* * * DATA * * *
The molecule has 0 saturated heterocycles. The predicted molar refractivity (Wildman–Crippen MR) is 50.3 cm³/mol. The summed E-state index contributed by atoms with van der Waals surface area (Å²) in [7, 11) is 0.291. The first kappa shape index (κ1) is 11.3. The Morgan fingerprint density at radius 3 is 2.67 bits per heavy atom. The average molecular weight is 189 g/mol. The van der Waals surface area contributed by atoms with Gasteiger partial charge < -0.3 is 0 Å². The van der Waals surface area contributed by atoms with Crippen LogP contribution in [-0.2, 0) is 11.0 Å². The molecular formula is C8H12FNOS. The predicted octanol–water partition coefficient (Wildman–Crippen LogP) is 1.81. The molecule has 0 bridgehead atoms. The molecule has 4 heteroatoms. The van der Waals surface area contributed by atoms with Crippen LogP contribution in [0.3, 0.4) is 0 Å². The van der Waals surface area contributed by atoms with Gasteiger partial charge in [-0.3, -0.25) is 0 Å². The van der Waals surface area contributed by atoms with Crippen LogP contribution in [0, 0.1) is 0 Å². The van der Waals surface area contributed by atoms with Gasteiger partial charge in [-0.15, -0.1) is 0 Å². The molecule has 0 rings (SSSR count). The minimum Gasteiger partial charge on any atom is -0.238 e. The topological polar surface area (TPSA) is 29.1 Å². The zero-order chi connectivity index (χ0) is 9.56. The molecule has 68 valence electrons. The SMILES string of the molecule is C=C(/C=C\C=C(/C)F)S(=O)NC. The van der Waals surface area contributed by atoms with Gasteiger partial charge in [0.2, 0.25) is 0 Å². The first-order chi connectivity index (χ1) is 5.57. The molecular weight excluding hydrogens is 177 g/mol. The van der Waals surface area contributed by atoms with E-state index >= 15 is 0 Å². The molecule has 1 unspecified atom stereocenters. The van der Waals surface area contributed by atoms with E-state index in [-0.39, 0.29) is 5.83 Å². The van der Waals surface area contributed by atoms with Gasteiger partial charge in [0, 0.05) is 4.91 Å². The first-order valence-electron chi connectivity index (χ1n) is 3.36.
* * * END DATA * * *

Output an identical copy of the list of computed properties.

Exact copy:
The molecule has 0 saturated heterocycles. The predicted molar refractivity (Wildman–Crippen MR) is 50.3 cm³/mol. The summed E-state index contributed by atoms with van der Waals surface area (Å²) in [7, 11) is 0.291. The first kappa shape index (κ1) is 11.3. The Morgan fingerprint density at radius 3 is 2.67 bits per heavy atom. The average molecular weight is 189 g/mol. The van der Waals surface area contributed by atoms with Gasteiger partial charge < -0.3 is 0 Å². The van der Waals surface area contributed by atoms with Crippen LogP contribution in [-0.2, 0) is 11.0 Å². The molecular formula is C8H12FNOS. The predicted octanol–water partition coefficient (Wildman–Crippen LogP) is 1.81. The molecule has 0 bridgehead atoms. The molecule has 4 heteroatoms. The van der Waals surface area contributed by atoms with Crippen LogP contribution in [0.3, 0.4) is 0 Å². The van der Waals surface area contributed by atoms with Gasteiger partial charge in [-0.3, -0.25) is 0 Å². The van der Waals surface area contributed by atoms with Crippen LogP contribution in [0, 0.1) is 0 Å². The van der Waals surface area contributed by atoms with Gasteiger partial charge in [-0.15, -0.1) is 0 Å². The molecule has 0 rings (SSSR count). The minimum Gasteiger partial charge on any atom is -0.238 e. The topological polar surface area (TPSA) is 29.1 Å². The zero-order chi connectivity index (χ0) is 9.56. The molecule has 68 valence electrons. The SMILES string of the molecule is C=C(/C=C\C=C(/C)F)S(=O)NC. The van der Waals surface area contributed by atoms with Gasteiger partial charge in [0.2, 0.25) is 0 Å². The first-order chi connectivity index (χ1) is 5.57. The molecular weight excluding hydrogens is 177 g/mol. The van der Waals surface area contributed by atoms with E-state index >= 15 is 0 Å². The molecule has 1 unspecified atom stereocenters. The van der Waals surface area contributed by atoms with E-state index in [-0.39, 0.29) is 5.83 Å². The van der Waals surface area contributed by atoms with Gasteiger partial charge in [0, 0.05) is 4.91 Å². The first-order valence-electron chi connectivity index (χ1n) is 3.36.